From Image Comics, Rob Guillory — the artist who made you want to eat chicken — has branched out on his own to draw and write the upcoming title Farmhand.  It seems more and more that the cycle of life continues to pull you back home.  As we are living longer (no thanks to Obamacare –just kidding), the decision point often arrives where either we need to, hopefully for a defined period, move back in with our parents or more often move them in with us.  Some outstay their childhood and really need to move out.  Often when we have been absent from our parents living our best most authentic life, our homecoming can shed light on changes.  In the best of cases, we see that our absence has allowed them to develop a life not centered around caring for us.  In the other cases, the reality kicks you in the teeth that your weekly call should have included a few more visits. Farmhand is a good read, as it allows the reader to go along with Ezekiel Jenkins and his family as they explore what is going on at the family farm, and the implications of that on their future well-being.

Given the cover, the plot is intentionally macabre, but it is laid out through a strong story, threaded with good humor, accompanied with great pencils.  While the element of mystery moves the story along, I found myself analyzing each panel for the “Easter eggs” Rob has placed throughout in almost every sign.  One of the panels has a sign on the bathroom door that states “Wash Yo Stank Hands.”  BGN had the opportunity to ask the creator a few questions:

BGN: The cover makes the title seem appropriate, but given the real origin of the Jenkin’s Farm why not Farmer’s Thumb?  Does the title preview what is to come?

AT&T

Rob Guillory: Not bad. I thought Farmhand was simple, sort of catchy and sort of punny in the right way. But yeah, there’s more to the name that will be revealed in due time.

BGN: Farmhand seems to be an opportunity to make a statement regarding the ethics or lack thereof around scientific advancement.  There is a panel where one of the “farmers” is looking over a bed of eyeballs.  On his tack board is written “Analysis.  WTF Science.” Do you feel that there should be limitations placed on scientific discovery?

RG: I don’t really know how you can put the genie back in the bottle, regarding limiting scientific exploration, but yeah, I’m always asking “Is this a good idea?” when it comes to certain areas scientists tend to poke around. I recall a few years back, reading about some research team set out to create a “Zombie virus”, and I immediately thought “WHY would you do that?” I’m not making a judgment either way, just asking the question. Personally, I always think about Ian Malcolm from Jurassic Park saying “You were so fascinated with what you could do that you never stopped to ask if you should do it”. That was true in Jurassic Park, as it was in stories like Frankenstein. And it’s something I explore in Farmhand.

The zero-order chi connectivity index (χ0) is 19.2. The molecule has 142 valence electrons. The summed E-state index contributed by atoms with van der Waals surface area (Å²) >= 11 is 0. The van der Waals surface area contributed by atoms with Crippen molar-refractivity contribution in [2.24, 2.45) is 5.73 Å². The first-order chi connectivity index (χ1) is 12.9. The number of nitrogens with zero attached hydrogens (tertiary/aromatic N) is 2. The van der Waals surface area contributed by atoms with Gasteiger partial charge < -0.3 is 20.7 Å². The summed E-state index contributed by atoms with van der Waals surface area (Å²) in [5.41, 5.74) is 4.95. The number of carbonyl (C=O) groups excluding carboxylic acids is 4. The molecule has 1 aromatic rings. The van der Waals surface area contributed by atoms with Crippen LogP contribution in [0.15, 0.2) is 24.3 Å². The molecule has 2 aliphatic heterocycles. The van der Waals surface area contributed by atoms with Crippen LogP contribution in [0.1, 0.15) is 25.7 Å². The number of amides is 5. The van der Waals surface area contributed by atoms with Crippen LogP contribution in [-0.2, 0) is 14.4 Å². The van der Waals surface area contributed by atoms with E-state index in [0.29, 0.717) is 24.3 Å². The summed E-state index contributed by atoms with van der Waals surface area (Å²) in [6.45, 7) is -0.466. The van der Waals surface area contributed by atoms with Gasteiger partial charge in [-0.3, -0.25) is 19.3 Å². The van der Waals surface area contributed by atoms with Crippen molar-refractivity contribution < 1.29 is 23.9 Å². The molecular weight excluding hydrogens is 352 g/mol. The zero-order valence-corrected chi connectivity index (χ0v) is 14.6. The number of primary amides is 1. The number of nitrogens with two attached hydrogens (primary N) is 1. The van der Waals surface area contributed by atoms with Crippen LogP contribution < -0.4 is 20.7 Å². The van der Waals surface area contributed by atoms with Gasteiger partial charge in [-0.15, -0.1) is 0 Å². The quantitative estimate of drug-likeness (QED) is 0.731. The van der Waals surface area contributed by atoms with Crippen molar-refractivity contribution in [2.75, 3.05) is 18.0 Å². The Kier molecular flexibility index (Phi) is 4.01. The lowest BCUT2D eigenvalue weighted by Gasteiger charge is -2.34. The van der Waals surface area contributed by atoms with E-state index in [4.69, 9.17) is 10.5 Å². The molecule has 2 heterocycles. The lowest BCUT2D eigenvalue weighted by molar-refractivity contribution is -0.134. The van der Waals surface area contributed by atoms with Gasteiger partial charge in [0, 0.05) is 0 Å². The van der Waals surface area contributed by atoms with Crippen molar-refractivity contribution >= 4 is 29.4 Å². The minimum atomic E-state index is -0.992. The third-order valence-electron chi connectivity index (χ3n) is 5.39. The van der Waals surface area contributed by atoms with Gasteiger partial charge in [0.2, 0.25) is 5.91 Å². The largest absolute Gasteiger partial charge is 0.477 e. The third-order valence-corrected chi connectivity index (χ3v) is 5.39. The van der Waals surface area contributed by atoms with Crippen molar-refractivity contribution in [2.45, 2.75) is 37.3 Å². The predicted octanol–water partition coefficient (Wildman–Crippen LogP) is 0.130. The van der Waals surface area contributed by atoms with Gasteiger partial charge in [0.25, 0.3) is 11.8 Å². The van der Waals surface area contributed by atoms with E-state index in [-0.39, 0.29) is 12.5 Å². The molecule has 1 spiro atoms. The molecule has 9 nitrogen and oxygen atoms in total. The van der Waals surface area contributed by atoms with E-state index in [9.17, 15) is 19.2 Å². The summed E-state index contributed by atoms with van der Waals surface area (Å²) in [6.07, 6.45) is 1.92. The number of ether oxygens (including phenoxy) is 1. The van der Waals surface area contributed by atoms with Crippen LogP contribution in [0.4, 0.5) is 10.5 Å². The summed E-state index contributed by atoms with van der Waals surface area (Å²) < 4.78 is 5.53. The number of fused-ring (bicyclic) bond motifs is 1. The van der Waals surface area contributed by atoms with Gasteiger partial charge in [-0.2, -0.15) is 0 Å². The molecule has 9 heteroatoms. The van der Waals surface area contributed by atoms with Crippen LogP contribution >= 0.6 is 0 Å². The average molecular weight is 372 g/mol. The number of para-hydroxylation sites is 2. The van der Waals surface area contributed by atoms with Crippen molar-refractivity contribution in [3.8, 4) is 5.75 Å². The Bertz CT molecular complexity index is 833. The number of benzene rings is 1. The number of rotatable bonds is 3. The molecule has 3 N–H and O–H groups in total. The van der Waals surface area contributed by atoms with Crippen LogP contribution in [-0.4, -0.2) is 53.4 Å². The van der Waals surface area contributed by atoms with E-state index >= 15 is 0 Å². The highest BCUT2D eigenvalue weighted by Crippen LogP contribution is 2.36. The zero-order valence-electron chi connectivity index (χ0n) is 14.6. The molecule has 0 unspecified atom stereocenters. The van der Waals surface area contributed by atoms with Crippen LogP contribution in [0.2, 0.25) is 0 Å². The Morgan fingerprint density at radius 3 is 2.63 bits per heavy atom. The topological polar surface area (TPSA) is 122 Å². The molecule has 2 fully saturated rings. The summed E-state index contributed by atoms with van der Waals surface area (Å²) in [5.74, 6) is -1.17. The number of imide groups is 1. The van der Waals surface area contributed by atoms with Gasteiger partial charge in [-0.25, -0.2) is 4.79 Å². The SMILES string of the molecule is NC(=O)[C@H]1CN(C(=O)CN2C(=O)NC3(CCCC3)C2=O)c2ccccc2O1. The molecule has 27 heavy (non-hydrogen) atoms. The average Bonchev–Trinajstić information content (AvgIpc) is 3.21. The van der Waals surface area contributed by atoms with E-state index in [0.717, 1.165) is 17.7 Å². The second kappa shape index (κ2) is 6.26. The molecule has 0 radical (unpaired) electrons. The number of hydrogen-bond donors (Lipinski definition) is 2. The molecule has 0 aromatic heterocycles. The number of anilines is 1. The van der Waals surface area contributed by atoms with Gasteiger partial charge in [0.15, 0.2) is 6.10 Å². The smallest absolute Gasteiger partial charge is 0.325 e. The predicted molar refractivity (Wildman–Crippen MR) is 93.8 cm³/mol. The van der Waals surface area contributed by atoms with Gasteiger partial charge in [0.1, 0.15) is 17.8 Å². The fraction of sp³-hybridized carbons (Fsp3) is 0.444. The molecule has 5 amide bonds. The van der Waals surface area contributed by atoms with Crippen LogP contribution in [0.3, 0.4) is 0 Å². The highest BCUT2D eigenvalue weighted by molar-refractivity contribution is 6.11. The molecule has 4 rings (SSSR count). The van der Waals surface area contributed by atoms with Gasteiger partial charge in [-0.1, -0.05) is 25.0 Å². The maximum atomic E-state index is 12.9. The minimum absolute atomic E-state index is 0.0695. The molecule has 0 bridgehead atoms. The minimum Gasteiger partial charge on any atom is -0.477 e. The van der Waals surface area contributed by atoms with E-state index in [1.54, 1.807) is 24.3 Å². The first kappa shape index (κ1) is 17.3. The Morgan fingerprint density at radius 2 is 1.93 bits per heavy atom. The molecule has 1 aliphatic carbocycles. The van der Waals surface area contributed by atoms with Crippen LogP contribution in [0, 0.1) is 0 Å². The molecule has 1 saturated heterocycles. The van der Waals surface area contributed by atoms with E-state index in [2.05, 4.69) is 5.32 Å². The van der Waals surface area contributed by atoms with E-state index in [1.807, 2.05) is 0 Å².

BGN: I thoroughly enjoyed many of the Easter eggs throughout the book prevalent in the signage, especially the name of the seafood restaurant.  How much of Rob is in this title?

RG: There’s more of me in this book than anything I’ve ever made. It’s not an autobiography at all, but there’s a lot from my life and my history that I’m pulling from. Even the town, Freetown, is a real place in Lafayette, Louisiana where I live.

BGN: Ezekiel and his family learn the history of the farm during the tractor tour, but his sister’s role in its success was not explored. The father has the “green thumb” of the family, what is her story?

RG: Oh, Andrea’s probably my favorite character. I didn’t get to dig into her story in issue 1, since the issue was already super-dense as it was, but we get an in-depth look at her story in issue 4. There’s a lot more to her than meets the eye, and she’s a huge part of the story.

BGN: So in the first few panels, there is violence against chickens.  Given your past Eisner award-winning work, do you have some issue related to chickens that should be better explored?

RG: (laughs) It seemed like an appropriate transition for me, after eight years of drawing chickens. That was a deliberate nod to Chew, yes.

BGN: With Chew, your storytelling was through the art infusing your vision with John Layman’s writing.  With Farmhand you have the responsibility for both the writing and the art, has the added role affected your way of storytelling?

RG: Well, it’s definitely required a deeper understanding of what this story is. With Chew, I was always working off writer John Layman’s lead, so while I “got” the world of Chew, there was always a bit of mystery to it because Chew lived in Layman’s head more than mine. With Farmhand, it’s all me, so I’m sort of discovering this world from both angles, first as a writer, then as an artist. So making this book has been a lot more involved and deliberately paced than Chew was. It’s taking me longer to make it, but it’s feeling like a richer storytelling experience.

Farmhand reads and more importantly feels like a well-written version of the game Plants Vs Zombies, but the twist is that for some reason the homeowner is planting the zombies and you are the one trying to get into the house.  Despite the fact that the cover has a farmer watering zombie-like hands, Farmhand, at least the first issue, is appropriate for our younger readers who have stepped into the joy of chapter books.  So join BGN as we add this one to our pull list for July!

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